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The excitement is palpable. Hounds, horses and riders are back in work, hunting kit and tack has been checked, cleaned and repaired. The mornings are fresh and some fit horses are already getting a little keen – the autumn trail hunting season has started and we are all now raring to go.
As opening meet fast approaches, many hunts have wisely tuned into the fact that busy mounted subscribers want to be as prepared as possible for the season ahead but that they don’t always have the time available in the working week to get out schooling and jumping their horses. The answer for those who want a refresher course can be found in offering hunting clinics, with knowledgeable and experienced cross-country and jumping trainers (who understand the requirements of those who ride to hounds) coaching small groups. This can help to build rider confidence, tune-in horse and rider partnerships, get one’s eye in for the natural fences and generally limber-up for the main season ahead.
Such clinics are usually held at the kind permission of a hunting landowner, generously permitting hunt members to come and enjoy the favoured country to practice without the “haroosh and big-day nerves” ahead of opening meet. With smaller groups and no hounds to follow, the focus is mainly on the individual horse-human relationship without having to be concerned about keeping up with the field master, queuing for jumps or keeping your horse away from the hounds until more confident.
Renowned hunter judge, rider and trainer, Julian White, has been coaching hunting clinics for a number of different hunts for many years, as well as training riders for other equestrian disciplines. He believes the clinics are a vital part of preparation for the season:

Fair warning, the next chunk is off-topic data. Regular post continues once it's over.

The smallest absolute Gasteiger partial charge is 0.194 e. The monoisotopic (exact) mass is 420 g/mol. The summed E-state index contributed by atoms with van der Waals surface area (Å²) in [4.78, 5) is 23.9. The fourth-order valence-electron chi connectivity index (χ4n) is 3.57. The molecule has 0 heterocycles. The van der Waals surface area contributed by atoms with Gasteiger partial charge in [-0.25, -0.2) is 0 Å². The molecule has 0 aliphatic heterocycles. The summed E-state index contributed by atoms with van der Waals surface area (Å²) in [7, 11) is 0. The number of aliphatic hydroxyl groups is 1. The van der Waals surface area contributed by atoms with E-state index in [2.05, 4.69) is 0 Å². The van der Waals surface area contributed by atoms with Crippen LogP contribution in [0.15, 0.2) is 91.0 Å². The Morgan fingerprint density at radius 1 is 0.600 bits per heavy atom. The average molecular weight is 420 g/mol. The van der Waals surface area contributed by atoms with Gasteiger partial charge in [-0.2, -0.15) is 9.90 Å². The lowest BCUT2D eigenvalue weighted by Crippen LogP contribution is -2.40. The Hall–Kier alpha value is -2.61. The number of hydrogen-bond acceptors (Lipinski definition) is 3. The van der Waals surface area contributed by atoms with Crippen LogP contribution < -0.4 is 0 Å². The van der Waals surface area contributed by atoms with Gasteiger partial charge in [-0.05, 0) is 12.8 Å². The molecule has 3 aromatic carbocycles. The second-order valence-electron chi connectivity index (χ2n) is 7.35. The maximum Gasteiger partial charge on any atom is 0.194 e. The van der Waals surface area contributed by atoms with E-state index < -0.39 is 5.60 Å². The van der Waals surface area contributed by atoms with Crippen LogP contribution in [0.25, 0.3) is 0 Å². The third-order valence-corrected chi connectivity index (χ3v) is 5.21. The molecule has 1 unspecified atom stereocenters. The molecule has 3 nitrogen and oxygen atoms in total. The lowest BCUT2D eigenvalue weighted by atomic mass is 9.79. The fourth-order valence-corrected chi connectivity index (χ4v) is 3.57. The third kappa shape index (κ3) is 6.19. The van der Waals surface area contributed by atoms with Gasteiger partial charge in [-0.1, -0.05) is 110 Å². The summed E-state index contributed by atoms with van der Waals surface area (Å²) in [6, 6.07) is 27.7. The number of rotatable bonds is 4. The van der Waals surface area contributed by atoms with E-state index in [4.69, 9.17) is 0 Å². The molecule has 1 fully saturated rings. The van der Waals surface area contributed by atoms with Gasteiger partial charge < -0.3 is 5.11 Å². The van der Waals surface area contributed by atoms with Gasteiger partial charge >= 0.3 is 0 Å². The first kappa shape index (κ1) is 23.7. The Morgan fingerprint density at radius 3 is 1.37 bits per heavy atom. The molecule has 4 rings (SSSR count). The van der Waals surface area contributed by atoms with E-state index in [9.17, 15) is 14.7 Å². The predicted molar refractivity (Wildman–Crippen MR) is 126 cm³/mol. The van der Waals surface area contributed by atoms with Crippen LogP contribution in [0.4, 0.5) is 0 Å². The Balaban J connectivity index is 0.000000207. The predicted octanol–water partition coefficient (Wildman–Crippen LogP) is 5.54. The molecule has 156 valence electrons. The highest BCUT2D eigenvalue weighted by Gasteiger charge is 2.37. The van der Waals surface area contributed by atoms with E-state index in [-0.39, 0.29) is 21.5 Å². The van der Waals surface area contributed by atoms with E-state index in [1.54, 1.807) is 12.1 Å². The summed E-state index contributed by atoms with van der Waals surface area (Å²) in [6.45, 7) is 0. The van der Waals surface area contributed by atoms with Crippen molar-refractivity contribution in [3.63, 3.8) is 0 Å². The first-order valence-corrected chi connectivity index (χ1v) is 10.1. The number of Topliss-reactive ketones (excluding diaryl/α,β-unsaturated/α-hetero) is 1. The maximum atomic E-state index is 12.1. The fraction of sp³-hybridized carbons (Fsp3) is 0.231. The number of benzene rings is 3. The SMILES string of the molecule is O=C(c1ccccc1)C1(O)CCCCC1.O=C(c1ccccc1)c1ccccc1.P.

“Focused clinics help riders get back in the groove, learn their spatial awareness, find their ‘place in the field’ where horse and rider are confident in control.”
“Not all hunt fences are to be jumped at speed, many hunt countries require being able to trot to a rail - or pop a fence and turn. This is where clinics can help hunting riders to gain the key elements to any riding discipline – control, rhythm, balance, straightness – to enjoy their day to the full.”
These events act also as a great social get-together, usually incorporating a lunch or picnic, where groups can celebrate their achievements and laugh about what may have – or have not - gone to plan. Fundraising is a beneficial element as well as it being an opportunity to promote hunting to a wider audience, with many riders from other disciplines taking part to see if trail hunting is something they’d like to try with their horse.
Polly Portwin, Director of the Alliance’s Campaign for Hunting, agrees it is a great way to promote your hunt to a new audience whilst ensuring regular supporters are well-prepared for the season ahead:
“These excellent training clinics give your own supporters the chance to refresh their riding skills or get to know a new horse without putting any pressure on themselves, whilst the clinics also provide an opportunity to encourage those from outside the hunt to gain experience appropriate to a days’ hunting.
“By welcoming those who may not have hunted before, these clinics can be the first steps to introducing newcomers to trail hunting, with many hunts following up with a dedicated newcomers’ day which offers people a taste of what they can expect from a days’ hunting. We appreciate that some people like to dip their toes in to see if they enjoy something new so being able to talk to hunt members and see how your horse responds in a relaxed environment is a great way to start.”
Get in touch with your local hunt to find out if they are running a hunting clinic, hunt ride, or ask about Countryside Alliance Newcomers’ Week, taking place nationally from 21st-28th October. For more information, click here.
Image credit: Hattie Austin Photography